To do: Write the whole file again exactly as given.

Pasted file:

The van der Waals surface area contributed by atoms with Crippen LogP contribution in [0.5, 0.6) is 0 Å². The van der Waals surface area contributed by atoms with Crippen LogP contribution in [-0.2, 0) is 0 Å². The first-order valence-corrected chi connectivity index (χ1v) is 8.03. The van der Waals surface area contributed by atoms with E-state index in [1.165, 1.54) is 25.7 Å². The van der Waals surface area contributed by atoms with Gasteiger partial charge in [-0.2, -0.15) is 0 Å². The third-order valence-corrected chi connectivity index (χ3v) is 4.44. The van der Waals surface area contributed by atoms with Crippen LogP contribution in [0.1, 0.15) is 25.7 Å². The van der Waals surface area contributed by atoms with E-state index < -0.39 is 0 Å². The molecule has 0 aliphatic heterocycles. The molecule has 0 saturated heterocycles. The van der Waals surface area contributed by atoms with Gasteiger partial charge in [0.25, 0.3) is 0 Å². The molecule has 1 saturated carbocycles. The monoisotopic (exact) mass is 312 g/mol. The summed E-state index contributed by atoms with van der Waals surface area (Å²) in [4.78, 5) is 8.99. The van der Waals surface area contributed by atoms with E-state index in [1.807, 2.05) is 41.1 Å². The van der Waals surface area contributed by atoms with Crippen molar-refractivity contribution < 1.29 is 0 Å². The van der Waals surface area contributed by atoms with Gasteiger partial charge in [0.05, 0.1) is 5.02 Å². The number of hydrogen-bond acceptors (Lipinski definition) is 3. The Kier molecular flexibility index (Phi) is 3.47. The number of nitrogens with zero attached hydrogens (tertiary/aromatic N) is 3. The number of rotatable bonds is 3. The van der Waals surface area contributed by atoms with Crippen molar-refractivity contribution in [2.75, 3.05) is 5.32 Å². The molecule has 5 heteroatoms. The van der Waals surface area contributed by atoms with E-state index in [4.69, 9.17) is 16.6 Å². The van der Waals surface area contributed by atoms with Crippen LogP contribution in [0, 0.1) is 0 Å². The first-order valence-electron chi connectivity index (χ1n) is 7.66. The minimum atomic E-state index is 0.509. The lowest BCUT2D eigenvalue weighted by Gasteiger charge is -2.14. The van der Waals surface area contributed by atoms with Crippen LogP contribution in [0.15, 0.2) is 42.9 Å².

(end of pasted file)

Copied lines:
The van der Waals surface area contributed by atoms with Crippen LogP contribution in [0.5, 0.6) is 0 Å². The van der Waals surface area contributed by atoms with Crippen LogP contribution in [-0.2, 0) is 0 Å². The first-order valence-corrected chi connectivity index (χ1v) is 8.03. The van der Waals surface area contributed by atoms with E-state index in [1.165, 1.54) is 25.7 Å². The van der Waals surface area contributed by atoms with Gasteiger partial charge in [-0.2, -0.15) is 0 Å². The third-order valence-corrected chi connectivity index (χ3v) is 4.44. The van der Waals surface area contributed by atoms with Crippen LogP contribution in [0.1, 0.15) is 25.7 Å². The van der Waals surface area contributed by atoms with E-state index < -0.39 is 0 Å². The molecule has 0 aliphatic heterocycles. The molecule has 0 saturated heterocycles. The van der Waals surface area contributed by atoms with Gasteiger partial charge in [0.25, 0.3) is 0 Å². The molecule has 1 saturated carbocycles. The monoisotopic (exact) mass is 312 g/mol. The summed E-state index contributed by atoms with van der Waals surface area (Å²) in [4.78, 5) is 8.99. The van der Waals surface area contributed by atoms with E-state index in [1.807, 2.05) is 41.1 Å². The van der Waals surface area contributed by atoms with Crippen molar-refractivity contribution < 1.29 is 0 Å². The van der Waals surface area contributed by atoms with Gasteiger partial charge in [0.05, 0.1) is 5.02 Å². The number of hydrogen-bond acceptors (Lipinski definition) is 3. The Kier molecular flexibility index (Phi) is 3.47. The number of nitrogens with zero attached hydrogens (tertiary/aromatic N) is 3. The number of rotatable bonds is 3. The van der Waals surface area contributed by atoms with Crippen molar-refractivity contribution in [2.75, 3.05) is 5.32 Å². The molecule has 5 heteroatoms. The van der Waals surface area contributed by atoms with E-state index in [4.69, 9.17) is 16.6 Å². The van der Waals surface area contributed by atoms with Crippen LogP contribution in [0, 0.1) is 0 Å². The first-order valence-electron chi connectivity index (χ1n) is 7.66. The minimum atomic E-state index is 0.509. The lowest BCUT2D eigenvalue weighted by Gasteiger charge is -2.14. The van der Waals surface area contributed by atoms with Crippen LogP contribution in [0.15, 0.2) is 42.9 Å².